@rampantbicycle It’s awesome to hear about what you’ve been reading, My only familiarity with the concept of “play” (aside from the crazy-ass way Derrida uses “play”) comes from this book, which is really old and almost certainly outdated: http://en.wikipedia.org/wiki/Homo_Ludens_%28book%29. Oh, I also read a sociological ethnography in which the researcher discusses various social factors involved in tabletop roleplaying. It was pretty fascinating, though I believe it was written in the mid 80’s, so it’s not exactly groundbreaking research at this point. I could dig up a citation for you (or anyone else who’s interested).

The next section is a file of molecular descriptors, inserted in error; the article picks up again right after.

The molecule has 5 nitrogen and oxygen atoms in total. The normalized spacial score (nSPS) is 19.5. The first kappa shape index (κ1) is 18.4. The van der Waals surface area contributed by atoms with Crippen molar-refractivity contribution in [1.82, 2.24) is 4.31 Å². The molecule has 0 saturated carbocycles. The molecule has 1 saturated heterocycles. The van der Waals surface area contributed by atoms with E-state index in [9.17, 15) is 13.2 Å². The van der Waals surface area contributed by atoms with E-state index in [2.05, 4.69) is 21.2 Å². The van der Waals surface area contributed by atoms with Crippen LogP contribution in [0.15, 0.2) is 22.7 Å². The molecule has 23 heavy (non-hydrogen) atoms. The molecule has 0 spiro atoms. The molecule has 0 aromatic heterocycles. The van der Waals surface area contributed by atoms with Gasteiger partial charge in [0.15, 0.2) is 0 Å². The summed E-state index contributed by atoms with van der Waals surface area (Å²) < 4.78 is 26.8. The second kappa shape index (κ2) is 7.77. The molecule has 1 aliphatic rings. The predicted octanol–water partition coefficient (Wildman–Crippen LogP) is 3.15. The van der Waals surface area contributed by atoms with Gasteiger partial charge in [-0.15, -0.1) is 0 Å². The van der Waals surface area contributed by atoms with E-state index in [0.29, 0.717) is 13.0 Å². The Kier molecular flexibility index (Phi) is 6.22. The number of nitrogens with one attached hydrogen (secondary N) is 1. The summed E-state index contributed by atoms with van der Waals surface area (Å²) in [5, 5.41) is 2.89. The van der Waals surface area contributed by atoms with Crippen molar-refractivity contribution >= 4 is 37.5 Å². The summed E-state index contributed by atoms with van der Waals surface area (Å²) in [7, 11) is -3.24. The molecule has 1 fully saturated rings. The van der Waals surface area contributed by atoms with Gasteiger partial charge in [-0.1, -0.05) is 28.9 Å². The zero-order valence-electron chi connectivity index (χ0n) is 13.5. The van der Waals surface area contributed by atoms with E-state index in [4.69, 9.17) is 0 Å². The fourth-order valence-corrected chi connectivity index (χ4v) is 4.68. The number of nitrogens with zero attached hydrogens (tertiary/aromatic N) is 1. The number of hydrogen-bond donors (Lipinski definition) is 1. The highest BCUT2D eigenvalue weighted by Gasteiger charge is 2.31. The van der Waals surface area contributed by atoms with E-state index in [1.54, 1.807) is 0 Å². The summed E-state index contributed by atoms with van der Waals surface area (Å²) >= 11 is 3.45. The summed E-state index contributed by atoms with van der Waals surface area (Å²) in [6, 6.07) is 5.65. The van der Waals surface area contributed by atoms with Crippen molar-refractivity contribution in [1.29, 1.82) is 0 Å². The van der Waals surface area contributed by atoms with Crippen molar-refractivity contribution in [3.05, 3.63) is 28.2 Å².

The Master and Margarita is very much a novel you have to be in the mood for, so I would say that “almost” reading it is the way to go until you know you’re in the mood for it. Again, if you’ve read other late 19th century early 20th century Russian authors, you know what you’re getting yourself in to and you know that it’s the kind of thing you have to be willing to devote effort and hours to. It’s rewarding, but you have to put the time in, and it’s not posible to always be in the mood for something like that. I also like to alternate between something heavy and something light. I am thinking I will come off of Bulgakov with something a bit more “fun”. I’ve never read any Neal Stephenson, and I got a couple of his books when I got some Amazon gift cards a while back. Since his stuff seems to be in the wheelhouse of the folks here, I figured I’d ask if anyone’s read his stuff and if you’d recommend it or not. I have The Diamond Age and Cryptonomicon. Has anyone read any of those, and, if so, are they worth checking out? I got them because they were compared favorably with Gibson’s cyberpunk stuff. Does Stephenson have the same sort of beat style as Gibson, or is the comparison mostly in terms of world building and plot? (I wish I could get some of the Shadowrun novels as ebooks. I love that world, and I need something to get me through the lack of a group to play the pen and paper game with.) Though, I’m sure I can get the paperbacks for the price of a sandwich these days, so maybe I should try to go that route.